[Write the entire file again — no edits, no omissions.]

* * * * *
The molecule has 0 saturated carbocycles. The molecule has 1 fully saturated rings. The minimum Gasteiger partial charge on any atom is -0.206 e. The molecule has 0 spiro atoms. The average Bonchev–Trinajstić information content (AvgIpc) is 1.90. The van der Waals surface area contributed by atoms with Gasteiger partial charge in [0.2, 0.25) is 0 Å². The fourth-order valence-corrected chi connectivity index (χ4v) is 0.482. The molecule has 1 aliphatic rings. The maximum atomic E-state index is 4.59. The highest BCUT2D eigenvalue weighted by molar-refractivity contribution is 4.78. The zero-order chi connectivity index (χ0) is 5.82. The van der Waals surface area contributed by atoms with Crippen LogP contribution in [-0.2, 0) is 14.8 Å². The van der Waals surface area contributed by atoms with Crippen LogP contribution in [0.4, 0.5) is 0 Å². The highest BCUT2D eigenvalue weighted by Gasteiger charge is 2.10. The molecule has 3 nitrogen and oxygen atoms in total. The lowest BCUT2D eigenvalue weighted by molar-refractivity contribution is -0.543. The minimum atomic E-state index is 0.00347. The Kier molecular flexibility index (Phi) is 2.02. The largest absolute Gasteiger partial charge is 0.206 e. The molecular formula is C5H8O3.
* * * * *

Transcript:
The molecule has 0 saturated carbocycles. The molecule has 1 fully saturated rings. The minimum Gasteiger partial charge on any atom is -0.206 e. The molecule has 0 spiro atoms. The average Bonchev–Trinajstić information content (AvgIpc) is 1.90. The van der Waals surface area contributed by atoms with Gasteiger partial charge in [0.2, 0.25) is 0 Å². The fourth-order valence-corrected chi connectivity index (χ4v) is 0.482. The molecule has 1 aliphatic rings. The maximum atomic E-state index is 4.59. The highest BCUT2D eigenvalue weighted by molar-refractivity contribution is 4.78. The zero-order chi connectivity index (χ0) is 5.82. The van der Waals surface area contributed by atoms with Crippen LogP contribution in [-0.2, 0) is 14.8 Å². The van der Waals surface area contributed by atoms with Crippen LogP contribution in [0.4, 0.5) is 0 Å². The highest BCUT2D eigenvalue weighted by Gasteiger charge is 2.10. The molecule has 3 nitrogen and oxygen atoms in total. The lowest BCUT2D eigenvalue weighted by molar-refractivity contribution is -0.543. The minimum atomic E-state index is 0.00347. The Kier molecular flexibility index (Phi) is 2.02. The largest absolute Gasteiger partial charge is 0.206 e. The molecular formula is C5H8O3.